William Law was a former First Presidency member of Joseph Smith’s and publisher of the Nauvoo Expositor. He was known by many as a fair and gentle man; not prone to anger, but indignant at Joseph’s attempts to seduce his wife, Jane. He knew the Prophet well – perhaps better than most during the last five years of Joseph’s reign. Law penned these remarks about Smith, one day after his death:
“One of Joe Smith’s weakest points was his jealously of other men. He could not bear to hear other men spoken well of. If there was any praise it must be of him; all adoration & worship must be for him. He would destroy his best friend rather than see him become popular in the eyes of the Church or the people at large. His vanity knew no bounds. He was unscrupulous; no man’s life was safe if he was disposed to hate him. He sat the laws of God and men at defiance. He was naturally base, brutish and corrupt and cruel. He was one of the false prophets spoken of by Christ who would come in sheep’s clothing but inwardly be a ravelling [ravening] wolf. His works proved it. One great aim seemed to be to demoralize the world, to give it over to Satan, his master; but God stopped him in his mad career & gave him to his destroyers. He claimed to be a god, whereas he was only a servant of the Devil, and as such met his fate. His wife [Emma] was about as corrupt as he was.”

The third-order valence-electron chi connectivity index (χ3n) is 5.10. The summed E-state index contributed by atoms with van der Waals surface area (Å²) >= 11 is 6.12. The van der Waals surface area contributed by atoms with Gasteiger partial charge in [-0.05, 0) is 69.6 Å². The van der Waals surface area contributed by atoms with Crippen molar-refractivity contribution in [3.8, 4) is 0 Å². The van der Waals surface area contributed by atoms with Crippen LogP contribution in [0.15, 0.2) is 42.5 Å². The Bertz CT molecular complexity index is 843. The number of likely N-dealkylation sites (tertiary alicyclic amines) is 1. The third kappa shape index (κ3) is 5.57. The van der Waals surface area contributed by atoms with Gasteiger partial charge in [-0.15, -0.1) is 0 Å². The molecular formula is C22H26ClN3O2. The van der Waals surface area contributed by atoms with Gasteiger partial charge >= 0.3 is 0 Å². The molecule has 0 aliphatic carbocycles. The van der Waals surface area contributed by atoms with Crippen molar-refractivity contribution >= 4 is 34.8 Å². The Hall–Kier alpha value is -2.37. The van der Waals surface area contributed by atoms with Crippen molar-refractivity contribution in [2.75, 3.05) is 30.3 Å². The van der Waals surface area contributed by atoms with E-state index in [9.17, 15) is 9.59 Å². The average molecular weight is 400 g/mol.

William Law’s Nauvoo diary entry, 28 June 1844. See Lyndon W. Cook, William Law (Orem, UT: Grandin Book Company, 1994), 60-61.